It was the summer of 1984--a hot, humid June night that's really atypical in Pittsburgh so early in the season. Because of the new moon, my room was dark as I lay there awake. It was 11:30 P.M. My cat's purring was noticeably soft compared to the pounding of my heart as I thought--I'm going to die.
The previous two weeks had been filled with waiting, wondering, and tests. Actually, as I look back, they didn't seem real, yet that night reality set in. I came face to face with the biggest challenge of my life.
I usually think in pictures and on June 23, 1984, the images that rushed through my brain were ones I wanted to erase. At my age, death should have been the furthest thing from my mind, but that's what I was thinking about. That's the message my brain was sending: Grace, that's what happens when you are diagnosed with cancer. I was stuck in one thought: I'm dying. As tears streamed down my face and disbelief filled my heart, the sounds of my creaky 1908 Victorian house drifted through the room. Kitty stirred a bit, but I lay still--which was highly unusual for me, a woman of action. I lay still, frozen by my fear, trapped by the frightening pictures in my head, and resolved--I'm going to die.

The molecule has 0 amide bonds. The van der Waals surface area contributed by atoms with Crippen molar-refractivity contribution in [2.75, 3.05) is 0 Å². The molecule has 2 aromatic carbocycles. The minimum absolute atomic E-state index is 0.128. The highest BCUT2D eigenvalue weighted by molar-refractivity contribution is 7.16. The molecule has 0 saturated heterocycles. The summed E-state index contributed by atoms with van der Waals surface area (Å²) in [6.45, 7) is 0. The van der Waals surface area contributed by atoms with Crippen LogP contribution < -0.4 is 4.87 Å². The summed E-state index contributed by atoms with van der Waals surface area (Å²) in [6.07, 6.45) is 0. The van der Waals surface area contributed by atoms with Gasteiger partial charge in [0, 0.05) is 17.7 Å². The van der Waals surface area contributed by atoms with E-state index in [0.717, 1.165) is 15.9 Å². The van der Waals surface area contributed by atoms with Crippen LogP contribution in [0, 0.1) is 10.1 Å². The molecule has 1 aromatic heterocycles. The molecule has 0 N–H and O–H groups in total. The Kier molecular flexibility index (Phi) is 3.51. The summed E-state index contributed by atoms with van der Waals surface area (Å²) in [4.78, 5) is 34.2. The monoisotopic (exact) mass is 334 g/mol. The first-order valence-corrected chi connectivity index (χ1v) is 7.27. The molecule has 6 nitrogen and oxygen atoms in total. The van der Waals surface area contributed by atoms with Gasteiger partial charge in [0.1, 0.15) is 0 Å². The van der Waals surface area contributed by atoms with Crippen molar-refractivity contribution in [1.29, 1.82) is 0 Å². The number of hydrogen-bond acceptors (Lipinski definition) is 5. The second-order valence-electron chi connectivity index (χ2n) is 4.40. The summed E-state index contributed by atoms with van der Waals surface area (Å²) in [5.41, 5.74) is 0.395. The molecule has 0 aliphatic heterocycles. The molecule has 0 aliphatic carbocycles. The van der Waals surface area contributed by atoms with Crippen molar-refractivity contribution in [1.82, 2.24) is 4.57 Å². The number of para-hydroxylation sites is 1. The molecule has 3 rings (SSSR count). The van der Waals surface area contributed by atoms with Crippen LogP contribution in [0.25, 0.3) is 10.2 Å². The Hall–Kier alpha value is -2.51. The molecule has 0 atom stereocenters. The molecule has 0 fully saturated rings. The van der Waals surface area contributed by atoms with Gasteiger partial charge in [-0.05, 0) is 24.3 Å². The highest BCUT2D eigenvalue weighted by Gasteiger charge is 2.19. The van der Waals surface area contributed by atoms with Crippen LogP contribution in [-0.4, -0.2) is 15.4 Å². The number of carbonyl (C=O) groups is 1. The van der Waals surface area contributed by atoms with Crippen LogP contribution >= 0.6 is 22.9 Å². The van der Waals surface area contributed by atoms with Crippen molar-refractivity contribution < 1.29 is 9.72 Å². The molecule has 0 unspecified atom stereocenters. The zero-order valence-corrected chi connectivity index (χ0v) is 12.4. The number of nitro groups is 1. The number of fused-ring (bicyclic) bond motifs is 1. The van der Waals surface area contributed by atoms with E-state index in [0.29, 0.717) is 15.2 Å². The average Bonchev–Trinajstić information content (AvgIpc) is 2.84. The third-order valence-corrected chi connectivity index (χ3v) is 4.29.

By 3:15 A.M., I had collected my thoughts and started preparing to die. That's the only thing I saw. I had only one vision ... no options ... I was stuck. I began to recap the memorable snapshots of the past thirty-two years, the people and events that had been crucial parts of my life.
And then it hit me. I sat up, switched on the light, and said to myself, Wait a minute! An overwhelming feeling flooded into my being and I heard myself say aloud, Grace--yes, you have cancer, but you don't have to die. In a flash, I realized that the real challenge was not dealing with death, but creating a life that was worth living. Even if I had cancer. In an instant, my brain was shaken. A wild flurry of pictures flashed by again, but this time, they were pictures of the future. As I watched them fly by me, I realized that I was still scared--not of dying, but rather of facing the challenge of living. I knew I couldn't face it alone. I needed help. I reached for paper and a pencil and composed a letter to my family and friends. I asked for their support in dealing with my Hodgkin's disease. Then I closed my eyes and went to sleep.
Thunderbolt Thinking was born that June night.